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Canada-U.K. relations: warm feelings for Britain, but lukewarm appetite for two-way trade

British Prime Minister Boris Johnson and Canadian Prime Minister Justin Trudeau at the G7 Summit.

Over the past three years Brexit has paralyzed British politics, ended the careers of two prime ministers and threatened to re-ignite conflict between the Republic of Ireland and Northern Ireland. While the rest of the world waits for the outcome of the British election on December 12, Canadians are circumspect about the suitability of their long-time ally as a lucrative trade partner.

A new study from the non-profit Angus Reid Institute finds that while people in Canada think very highly of Britain, and while more than three-in-ten claim close personal ties to the country, the number saying Canada should focus on developing closer trade ties with the U.K. has dropped significantly over the past two years.

Currently, the British Parliament has yet to solidify the details needed to exit the European Union, and the deadline has been extended three times, most recently to January 2020.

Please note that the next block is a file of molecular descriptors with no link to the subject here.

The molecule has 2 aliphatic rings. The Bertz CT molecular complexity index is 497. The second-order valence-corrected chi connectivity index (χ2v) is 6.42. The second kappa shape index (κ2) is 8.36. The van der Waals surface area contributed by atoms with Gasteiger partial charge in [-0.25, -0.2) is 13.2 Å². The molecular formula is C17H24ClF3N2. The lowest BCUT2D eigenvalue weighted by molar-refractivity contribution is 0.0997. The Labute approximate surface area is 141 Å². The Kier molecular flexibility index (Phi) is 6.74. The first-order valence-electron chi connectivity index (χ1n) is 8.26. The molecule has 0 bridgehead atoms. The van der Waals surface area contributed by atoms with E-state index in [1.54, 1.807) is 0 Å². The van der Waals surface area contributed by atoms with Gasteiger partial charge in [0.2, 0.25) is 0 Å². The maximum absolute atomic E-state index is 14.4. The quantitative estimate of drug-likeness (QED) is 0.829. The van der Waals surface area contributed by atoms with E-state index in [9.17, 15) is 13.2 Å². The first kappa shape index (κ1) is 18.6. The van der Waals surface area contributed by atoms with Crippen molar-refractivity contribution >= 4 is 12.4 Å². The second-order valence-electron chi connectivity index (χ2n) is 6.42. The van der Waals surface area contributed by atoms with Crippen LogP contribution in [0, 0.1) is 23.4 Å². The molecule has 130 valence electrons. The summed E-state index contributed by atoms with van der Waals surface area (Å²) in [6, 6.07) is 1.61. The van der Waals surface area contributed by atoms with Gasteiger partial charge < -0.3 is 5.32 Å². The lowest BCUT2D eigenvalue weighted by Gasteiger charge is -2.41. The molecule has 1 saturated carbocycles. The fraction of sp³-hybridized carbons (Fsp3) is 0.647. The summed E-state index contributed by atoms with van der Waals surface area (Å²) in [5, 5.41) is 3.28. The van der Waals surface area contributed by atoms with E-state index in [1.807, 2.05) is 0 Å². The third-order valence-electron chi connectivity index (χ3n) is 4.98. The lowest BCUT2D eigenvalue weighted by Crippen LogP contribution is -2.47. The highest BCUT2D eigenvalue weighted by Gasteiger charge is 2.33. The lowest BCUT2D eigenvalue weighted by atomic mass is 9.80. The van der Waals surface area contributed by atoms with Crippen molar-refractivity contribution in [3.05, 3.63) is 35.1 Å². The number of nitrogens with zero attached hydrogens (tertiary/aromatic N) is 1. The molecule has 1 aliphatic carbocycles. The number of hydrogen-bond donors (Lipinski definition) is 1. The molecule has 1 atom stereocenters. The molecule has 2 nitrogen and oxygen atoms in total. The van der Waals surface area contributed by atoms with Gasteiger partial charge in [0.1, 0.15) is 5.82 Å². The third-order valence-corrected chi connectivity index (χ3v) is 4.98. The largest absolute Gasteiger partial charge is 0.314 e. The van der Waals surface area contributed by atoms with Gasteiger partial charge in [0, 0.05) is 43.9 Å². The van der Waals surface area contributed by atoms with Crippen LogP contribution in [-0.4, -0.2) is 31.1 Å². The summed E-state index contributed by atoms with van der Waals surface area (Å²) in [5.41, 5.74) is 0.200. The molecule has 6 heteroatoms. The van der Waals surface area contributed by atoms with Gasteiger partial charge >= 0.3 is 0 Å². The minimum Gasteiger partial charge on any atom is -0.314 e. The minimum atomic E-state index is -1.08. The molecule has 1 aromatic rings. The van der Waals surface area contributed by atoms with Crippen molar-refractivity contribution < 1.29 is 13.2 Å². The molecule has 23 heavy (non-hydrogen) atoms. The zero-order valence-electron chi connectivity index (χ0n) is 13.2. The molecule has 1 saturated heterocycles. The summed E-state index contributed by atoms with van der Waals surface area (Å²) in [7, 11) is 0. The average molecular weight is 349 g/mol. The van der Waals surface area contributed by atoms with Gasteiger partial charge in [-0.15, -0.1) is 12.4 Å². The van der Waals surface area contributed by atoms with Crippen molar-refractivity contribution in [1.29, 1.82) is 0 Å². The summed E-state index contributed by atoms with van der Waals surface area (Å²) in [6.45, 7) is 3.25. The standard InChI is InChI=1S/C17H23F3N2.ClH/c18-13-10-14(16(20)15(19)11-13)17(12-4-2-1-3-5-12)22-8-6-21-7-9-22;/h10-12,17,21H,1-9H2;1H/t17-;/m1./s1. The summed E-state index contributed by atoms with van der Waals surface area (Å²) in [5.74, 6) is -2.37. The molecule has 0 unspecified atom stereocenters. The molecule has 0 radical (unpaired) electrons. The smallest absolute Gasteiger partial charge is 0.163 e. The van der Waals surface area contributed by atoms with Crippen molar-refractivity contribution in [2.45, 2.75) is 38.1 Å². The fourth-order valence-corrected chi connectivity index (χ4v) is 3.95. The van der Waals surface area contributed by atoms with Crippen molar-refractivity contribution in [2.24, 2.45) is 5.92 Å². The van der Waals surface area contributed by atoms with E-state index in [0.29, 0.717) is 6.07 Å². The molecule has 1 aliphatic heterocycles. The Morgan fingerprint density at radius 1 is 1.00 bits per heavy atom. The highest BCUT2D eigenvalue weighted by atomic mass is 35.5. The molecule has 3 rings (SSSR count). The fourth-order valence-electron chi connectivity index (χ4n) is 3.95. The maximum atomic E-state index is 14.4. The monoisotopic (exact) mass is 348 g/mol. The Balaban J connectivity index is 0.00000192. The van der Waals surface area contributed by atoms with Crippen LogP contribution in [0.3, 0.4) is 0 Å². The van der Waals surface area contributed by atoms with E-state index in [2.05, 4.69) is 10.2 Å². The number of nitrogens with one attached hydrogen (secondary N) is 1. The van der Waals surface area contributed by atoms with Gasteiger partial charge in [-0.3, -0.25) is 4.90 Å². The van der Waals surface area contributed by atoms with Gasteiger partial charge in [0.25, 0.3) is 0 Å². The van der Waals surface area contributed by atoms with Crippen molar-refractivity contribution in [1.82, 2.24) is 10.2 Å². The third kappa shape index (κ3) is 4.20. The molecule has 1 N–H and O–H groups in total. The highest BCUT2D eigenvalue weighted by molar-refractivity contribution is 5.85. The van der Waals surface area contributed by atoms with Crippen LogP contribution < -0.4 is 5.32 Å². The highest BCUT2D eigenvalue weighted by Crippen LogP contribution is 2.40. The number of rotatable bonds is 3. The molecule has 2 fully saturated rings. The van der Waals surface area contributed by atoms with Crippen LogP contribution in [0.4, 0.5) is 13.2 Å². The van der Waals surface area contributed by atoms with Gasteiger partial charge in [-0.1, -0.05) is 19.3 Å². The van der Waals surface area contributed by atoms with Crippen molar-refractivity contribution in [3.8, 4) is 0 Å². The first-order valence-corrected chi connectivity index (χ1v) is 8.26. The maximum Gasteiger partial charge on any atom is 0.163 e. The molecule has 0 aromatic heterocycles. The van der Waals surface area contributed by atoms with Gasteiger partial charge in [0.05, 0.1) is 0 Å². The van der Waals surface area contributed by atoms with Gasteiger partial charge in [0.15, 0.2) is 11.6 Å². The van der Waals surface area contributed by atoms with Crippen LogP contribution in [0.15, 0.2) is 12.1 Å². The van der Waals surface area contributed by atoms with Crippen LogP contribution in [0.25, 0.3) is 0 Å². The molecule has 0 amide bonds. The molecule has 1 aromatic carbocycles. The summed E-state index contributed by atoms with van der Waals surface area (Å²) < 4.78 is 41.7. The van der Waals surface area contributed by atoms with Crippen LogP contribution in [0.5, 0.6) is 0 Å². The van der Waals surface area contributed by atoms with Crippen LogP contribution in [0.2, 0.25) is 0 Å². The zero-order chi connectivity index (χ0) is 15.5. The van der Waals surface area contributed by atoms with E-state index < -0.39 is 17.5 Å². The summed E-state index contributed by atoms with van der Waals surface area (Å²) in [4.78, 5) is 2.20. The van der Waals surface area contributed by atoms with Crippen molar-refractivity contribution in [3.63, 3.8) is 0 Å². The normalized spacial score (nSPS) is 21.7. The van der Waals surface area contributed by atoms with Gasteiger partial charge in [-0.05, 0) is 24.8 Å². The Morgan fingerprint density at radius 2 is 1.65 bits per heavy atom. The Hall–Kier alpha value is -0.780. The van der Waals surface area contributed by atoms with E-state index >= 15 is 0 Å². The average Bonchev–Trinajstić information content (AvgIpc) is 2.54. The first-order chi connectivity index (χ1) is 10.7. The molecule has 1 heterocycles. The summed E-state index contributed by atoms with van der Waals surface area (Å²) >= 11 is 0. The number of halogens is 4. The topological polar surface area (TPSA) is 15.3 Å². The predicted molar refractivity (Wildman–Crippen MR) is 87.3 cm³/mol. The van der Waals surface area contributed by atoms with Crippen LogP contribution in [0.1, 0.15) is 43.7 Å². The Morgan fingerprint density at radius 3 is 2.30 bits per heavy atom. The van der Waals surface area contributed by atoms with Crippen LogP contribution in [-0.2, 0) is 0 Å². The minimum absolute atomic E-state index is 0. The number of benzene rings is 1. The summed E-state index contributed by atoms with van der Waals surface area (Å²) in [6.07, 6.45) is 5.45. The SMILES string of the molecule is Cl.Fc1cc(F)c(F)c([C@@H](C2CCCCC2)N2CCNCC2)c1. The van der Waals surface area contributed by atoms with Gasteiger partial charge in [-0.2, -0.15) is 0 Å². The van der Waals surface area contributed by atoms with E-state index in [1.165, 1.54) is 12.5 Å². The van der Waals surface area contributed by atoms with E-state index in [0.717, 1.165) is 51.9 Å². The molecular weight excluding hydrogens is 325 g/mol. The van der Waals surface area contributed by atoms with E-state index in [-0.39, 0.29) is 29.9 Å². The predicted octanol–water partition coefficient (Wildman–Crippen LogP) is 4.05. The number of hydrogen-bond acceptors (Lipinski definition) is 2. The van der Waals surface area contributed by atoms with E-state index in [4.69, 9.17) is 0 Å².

Against this backdrop, a plurality (42%) see no impact on economic opportunity for Canada in a post-Brexit era. While the British government has signalled it is interested in pursuing a closer economic relationship with Canada once it is outside the EU, fewer than one-in-five (19%) in this country expect a positive impact for their own domestic economy.

More Key Findings:

  • Canadians are divided when asked whether they ultimately think Britain will stay (55%) or go (45%).
  • If Britain does exit, more Canadians say the result will be a worse (54%) rather than improved situation for the U.K.’s economy (22%).
  • If given the choice themselves, a majority of Canadians would vote to remain in the EU (69%).

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